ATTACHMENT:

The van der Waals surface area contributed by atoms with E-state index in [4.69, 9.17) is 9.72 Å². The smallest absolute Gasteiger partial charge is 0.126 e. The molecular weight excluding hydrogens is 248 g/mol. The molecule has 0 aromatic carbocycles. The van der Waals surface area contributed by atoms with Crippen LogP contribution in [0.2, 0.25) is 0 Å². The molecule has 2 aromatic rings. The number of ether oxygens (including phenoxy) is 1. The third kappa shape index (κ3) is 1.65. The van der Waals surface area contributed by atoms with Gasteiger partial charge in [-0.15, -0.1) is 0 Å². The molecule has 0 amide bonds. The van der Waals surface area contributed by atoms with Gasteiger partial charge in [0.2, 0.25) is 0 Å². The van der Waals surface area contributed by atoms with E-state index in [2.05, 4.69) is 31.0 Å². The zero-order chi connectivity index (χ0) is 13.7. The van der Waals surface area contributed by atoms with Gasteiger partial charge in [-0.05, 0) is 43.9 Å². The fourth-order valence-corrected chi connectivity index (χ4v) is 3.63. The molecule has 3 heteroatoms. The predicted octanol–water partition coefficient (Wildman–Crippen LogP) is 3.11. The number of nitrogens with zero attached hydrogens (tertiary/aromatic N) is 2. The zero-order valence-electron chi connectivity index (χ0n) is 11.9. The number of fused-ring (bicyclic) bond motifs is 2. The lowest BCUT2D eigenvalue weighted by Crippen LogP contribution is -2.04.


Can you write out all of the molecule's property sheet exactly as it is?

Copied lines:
The van der Waals surface area contributed by atoms with E-state index in [4.69, 9.17) is 9.72 Å². The smallest absolute Gasteiger partial charge is 0.126 e. The molecular weight excluding hydrogens is 248 g/mol. The molecule has 0 aromatic carbocycles. The van der Waals surface area contributed by atoms with Crippen LogP contribution in [0.2, 0.25) is 0 Å². The molecule has 2 aromatic rings. The number of ether oxygens (including phenoxy) is 1. The third kappa shape index (κ3) is 1.65. The van der Waals surface area contributed by atoms with Gasteiger partial charge in [-0.15, -0.1) is 0 Å². The molecule has 0 amide bonds. The van der Waals surface area contributed by atoms with Gasteiger partial charge in [0.2, 0.25) is 0 Å². The van der Waals surface area contributed by atoms with E-state index in [2.05, 4.69) is 31.0 Å². The zero-order chi connectivity index (χ0) is 13.7. The van der Waals surface area contributed by atoms with Gasteiger partial charge in [-0.05, 0) is 43.9 Å². The fourth-order valence-corrected chi connectivity index (χ4v) is 3.63. The molecule has 3 heteroatoms. The predicted octanol–water partition coefficient (Wildman–Crippen LogP) is 3.11. The number of nitrogens with zero attached hydrogens (tertiary/aromatic N) is 2. The zero-order valence-electron chi connectivity index (χ0n) is 11.9. The number of fused-ring (bicyclic) bond motifs is 2. The lowest BCUT2D eigenvalue weighted by Crippen LogP contribution is -2.04.